The final months of 2014 have seen many critical events in respect to mobility: Apple introduced its Apple Watch, a cyborg technology that adds a novel, substantially corporeal layer to our “always on” connectedness—what Sherry Turkle has termed the “tethered self.”1 Moreover, it is said to revolutionize mobile paying systems, and it might finally implement mobile body monitoring techniques into daily life.2 Ebola is terrorizing Africa and frightening the world; its outbreak and spread is based on human mobility, and researchers are calling for better control and quantifi cation of human mobility in the affected regions to contain the disease.3 Even its initial spread from animals to humans may have had its origin in human transgressions beyond traditional habitats, by intruding into insular bush regions and using the local fruit bats as food. Due to global mobility patterns, the viral passenger switched transport modes, from animal to airplane. On the other hand, private space fl ight suff ered two serious setbacks in just one week when the Antares rocket of Orbital Sciences, with supplies for the International Space Station and satellites on board, exploded, and shortly after, SpaceShipTwo crashed over the Mojave Desert. Th ese catastrophic failures ignited wide media discussion on the challenges, dangers, and signifi cance of space mobility, its ongoing commercialization and privatization, and, in particular, plans for future manned space travel for “tourists.”4
Georgine Clarsen and Gijs Mom
This is the twelfth issue of Transfers, and perhaps it is time to stop calling it a “new” journal! Our “baby” is growing up, thriving in an expanding landscape of interdisciplinary mobilities research. Transfers is maturing into a robust vehicle for global conversations.
Our rather ambitious mission has been both conceptual and empirical: to “rethink mobilities” and provide publishing opportunities for innovative research. For us, that has been exemplified in our commitment in several areas. Most importantly, we fly the flag for the new theoretical approaches that continue to move the field beyond the social sciences, where the “new mobilities paradigm” was first articulated. We position ourselves as part of a vibrant intellectual project that bridges theoretical developments and research agendas in the humanities and the social sciences.
Introduction to the Special Section
M. William Steele and Weiqiang Lin
If we now live in the “Asian Century,” what and how are we to think about the seeming incongruence of the traditional rickshaw and the high-speed shinkansen? What is the historical context behind the growing and sometimes alarming statistics of Asian motoring, both their production and use? How do we explain the explosion of mobilities, both local and global, in and about Asia? Amid this evident desire to be on the move, the articles in this Special Section begin to tackle some of these questions, by means of exploring three different iterations of organized transport in East and Southeast Asia in the last century. In the process, they seek to provide some answers (and pose further questions) to the conduits through which historical Asia moved, why it did so in the way it did, and whether there was anything qualitatively different in the way Asia embraced its potential to move.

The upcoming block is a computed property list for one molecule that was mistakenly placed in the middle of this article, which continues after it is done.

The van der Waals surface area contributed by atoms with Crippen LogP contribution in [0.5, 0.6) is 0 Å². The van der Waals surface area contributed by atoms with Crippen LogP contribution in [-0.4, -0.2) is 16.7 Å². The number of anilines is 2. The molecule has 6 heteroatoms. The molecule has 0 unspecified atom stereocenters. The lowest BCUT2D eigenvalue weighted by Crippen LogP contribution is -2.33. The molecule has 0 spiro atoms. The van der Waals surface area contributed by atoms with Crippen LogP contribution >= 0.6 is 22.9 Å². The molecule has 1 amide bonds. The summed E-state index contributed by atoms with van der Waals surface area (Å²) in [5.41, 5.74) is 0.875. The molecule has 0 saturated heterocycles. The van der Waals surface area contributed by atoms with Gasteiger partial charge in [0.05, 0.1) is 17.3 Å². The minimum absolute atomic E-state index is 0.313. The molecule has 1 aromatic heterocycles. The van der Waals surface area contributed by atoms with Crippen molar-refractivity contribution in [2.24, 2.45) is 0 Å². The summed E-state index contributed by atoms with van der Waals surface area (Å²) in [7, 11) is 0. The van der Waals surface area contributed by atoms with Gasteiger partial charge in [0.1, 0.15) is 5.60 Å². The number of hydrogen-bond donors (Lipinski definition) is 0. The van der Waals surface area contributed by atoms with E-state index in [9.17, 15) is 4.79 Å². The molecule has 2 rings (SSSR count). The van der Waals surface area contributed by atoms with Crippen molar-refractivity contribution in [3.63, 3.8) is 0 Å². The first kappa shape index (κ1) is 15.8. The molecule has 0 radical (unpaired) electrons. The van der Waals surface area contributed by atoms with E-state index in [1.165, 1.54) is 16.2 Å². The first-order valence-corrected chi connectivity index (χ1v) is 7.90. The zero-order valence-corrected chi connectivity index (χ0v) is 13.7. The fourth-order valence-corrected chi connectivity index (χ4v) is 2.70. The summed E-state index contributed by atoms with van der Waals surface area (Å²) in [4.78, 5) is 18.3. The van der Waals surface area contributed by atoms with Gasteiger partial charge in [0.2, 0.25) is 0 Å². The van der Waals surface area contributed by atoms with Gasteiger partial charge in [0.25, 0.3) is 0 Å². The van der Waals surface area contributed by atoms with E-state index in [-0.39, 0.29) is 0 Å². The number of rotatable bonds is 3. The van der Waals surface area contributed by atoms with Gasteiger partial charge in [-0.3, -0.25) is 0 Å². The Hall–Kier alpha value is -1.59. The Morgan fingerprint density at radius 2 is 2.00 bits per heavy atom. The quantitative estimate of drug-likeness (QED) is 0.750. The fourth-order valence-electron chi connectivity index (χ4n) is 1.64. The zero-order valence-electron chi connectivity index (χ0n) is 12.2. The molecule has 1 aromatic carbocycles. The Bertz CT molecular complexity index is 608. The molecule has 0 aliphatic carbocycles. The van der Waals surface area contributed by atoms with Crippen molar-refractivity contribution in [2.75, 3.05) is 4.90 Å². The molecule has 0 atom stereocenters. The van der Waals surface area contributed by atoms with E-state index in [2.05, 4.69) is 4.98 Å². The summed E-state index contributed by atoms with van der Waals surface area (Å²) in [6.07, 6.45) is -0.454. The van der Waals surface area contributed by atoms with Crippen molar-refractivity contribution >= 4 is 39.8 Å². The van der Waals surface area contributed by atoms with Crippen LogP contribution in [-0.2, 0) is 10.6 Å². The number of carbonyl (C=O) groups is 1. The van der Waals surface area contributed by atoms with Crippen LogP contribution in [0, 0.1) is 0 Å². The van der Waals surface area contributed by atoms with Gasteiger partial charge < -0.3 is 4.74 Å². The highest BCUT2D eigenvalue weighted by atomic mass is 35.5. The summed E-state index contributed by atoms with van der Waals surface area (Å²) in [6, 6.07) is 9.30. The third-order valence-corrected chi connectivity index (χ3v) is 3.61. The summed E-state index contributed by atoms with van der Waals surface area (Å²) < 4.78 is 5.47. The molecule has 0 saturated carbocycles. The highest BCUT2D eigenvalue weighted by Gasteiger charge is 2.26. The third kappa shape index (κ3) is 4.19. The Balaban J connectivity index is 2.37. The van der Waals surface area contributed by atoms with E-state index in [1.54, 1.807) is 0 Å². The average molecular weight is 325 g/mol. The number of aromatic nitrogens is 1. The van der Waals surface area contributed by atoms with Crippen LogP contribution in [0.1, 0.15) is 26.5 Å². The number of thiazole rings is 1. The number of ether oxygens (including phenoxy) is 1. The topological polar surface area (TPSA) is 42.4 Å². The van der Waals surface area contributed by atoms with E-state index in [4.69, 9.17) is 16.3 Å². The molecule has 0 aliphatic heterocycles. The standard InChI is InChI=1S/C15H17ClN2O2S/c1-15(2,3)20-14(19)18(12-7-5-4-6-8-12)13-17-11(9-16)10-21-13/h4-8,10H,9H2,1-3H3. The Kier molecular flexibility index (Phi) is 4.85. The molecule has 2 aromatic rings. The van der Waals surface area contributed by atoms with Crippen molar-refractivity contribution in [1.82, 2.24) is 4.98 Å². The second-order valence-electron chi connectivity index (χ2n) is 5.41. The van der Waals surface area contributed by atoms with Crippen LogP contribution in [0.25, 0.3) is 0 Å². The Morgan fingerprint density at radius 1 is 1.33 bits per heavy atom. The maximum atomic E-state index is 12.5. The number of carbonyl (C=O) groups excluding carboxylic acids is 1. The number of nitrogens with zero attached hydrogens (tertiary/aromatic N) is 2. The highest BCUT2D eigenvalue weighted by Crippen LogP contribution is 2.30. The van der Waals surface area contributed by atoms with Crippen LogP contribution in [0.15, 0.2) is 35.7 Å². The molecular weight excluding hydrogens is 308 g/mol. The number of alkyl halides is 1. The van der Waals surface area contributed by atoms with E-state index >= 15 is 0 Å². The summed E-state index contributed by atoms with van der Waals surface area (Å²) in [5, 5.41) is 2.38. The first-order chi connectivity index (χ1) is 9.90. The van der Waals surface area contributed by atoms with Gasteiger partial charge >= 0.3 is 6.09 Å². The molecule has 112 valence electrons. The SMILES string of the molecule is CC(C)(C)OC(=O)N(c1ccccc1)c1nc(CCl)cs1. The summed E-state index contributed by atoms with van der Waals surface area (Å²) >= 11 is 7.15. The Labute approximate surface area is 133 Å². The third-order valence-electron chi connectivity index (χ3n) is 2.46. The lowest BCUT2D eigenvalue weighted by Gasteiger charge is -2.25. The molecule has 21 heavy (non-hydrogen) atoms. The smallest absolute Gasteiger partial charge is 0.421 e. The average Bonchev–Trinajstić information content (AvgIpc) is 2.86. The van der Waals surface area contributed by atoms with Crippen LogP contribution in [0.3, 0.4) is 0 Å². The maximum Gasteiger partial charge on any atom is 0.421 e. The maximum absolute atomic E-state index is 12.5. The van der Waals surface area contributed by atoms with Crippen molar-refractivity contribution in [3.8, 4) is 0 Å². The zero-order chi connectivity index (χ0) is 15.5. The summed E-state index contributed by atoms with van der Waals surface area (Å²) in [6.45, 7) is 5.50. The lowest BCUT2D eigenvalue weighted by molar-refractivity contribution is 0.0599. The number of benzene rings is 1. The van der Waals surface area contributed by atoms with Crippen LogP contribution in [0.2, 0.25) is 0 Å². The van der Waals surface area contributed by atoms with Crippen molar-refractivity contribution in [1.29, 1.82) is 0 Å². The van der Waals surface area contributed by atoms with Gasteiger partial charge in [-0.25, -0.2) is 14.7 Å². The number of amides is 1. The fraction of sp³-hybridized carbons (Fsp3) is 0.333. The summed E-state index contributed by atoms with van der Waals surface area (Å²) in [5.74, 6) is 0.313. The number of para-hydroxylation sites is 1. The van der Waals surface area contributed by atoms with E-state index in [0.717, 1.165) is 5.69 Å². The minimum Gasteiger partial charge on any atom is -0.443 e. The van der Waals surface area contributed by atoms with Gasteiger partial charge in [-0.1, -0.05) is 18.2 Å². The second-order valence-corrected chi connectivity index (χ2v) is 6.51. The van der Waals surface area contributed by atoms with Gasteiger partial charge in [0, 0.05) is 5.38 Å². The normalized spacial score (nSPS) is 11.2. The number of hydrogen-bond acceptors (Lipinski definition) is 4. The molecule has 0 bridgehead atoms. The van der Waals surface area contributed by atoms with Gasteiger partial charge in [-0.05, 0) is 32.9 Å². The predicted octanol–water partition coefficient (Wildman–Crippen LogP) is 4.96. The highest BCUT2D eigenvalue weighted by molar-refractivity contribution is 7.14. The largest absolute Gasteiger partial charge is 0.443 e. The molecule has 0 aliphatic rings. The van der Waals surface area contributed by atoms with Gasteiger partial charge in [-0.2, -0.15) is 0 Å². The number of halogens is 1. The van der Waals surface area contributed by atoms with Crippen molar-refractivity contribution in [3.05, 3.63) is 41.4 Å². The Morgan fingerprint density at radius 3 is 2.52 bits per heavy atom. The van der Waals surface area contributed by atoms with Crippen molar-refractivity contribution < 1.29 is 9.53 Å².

Mimi Sheller and Gijs Mom
Th is issue sheds new light on one of the classic concerns of mobility studies: transitions in forms of personal transportation. Mobility transitions are arguably one of the key issues of the twenty-first century, as societies around the world face the pressing questions of climate change mitigation and adaptation. A better understanding of recent and historical transitions not only in vehicle technologies but also in urban forms could be crucial to guiding future transition dynamics. At the same time, a deeper appreciation of historical transitions in transportation can also inform how we think about the present: what methods we use, what factors we take into consideration, and what theoretical perspectives we employ.
Introduction to the Special Section
Steven D. Spalding
Scholars writing about railway mobility have pointed to the rails' impact on the culture of cities, while urban theorists and critics have cited the crucial importance of movement and mobility to how cities are lived. A truly interdisciplinary approach, which balances the priorities of mobility studies and urban studies, and informs itself through compelling cultural artifacts (including visual, literary, or other media) offers insight into the processes of urban cultural production and their close link to the discursive valences of urban rail mobility.